Bunhill: Car trouble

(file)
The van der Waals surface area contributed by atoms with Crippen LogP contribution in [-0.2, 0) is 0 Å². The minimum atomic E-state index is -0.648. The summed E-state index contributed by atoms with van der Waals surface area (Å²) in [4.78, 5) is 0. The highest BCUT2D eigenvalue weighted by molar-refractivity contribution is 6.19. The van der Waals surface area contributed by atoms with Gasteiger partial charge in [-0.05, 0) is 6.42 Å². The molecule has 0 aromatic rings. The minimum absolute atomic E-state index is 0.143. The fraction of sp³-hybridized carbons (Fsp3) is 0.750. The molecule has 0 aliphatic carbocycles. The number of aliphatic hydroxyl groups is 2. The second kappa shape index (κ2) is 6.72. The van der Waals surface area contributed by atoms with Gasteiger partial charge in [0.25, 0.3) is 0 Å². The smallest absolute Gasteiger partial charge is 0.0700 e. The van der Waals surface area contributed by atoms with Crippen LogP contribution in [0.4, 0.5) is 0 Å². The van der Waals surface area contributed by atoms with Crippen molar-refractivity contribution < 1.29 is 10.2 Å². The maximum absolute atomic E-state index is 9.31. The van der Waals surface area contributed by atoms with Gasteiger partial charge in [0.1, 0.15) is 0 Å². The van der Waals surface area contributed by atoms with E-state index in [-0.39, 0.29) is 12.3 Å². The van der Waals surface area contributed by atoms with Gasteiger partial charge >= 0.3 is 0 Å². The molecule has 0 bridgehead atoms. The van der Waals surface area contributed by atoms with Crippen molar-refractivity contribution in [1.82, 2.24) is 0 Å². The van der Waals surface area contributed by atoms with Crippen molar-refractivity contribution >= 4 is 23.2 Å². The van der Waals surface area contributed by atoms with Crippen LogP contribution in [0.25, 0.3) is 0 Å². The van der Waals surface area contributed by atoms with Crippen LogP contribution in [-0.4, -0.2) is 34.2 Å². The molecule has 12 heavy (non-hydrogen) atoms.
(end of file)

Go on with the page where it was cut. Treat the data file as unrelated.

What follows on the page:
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MUCH finger-pointing in the car industry. The source of all the passion is the turnaround in the fortunes of Rover. Sources not a million miles from Ford are attributing Rover's new-found popularity to British Aerospace, the car maker's parent, ordering cars on behalf of its employees. One report, in the Daily Telegraph, said BAe's fleet of Rovers amounted to between 12,000 and 15,000 cars. If true, it would mean that BAe was handing out cars to one in 10 of its mainly blue-collar workers. In fact, fumes a Rover man, BAe has 3,000-4,000 company cars (still not bad, for a group in considerable difficulty). But about 10,000 cars were sold to BAe group employees last year at substantial discounts. In December, they bought about 4,000. Not to be outdone, he aims a blow at Ford. The industry focuses on new registrations, not actual sales. So keen is Ford, apparently, to retain its number one status that it is giving incentives to dealers to register more cars than they can immediately sell. This one will run and run.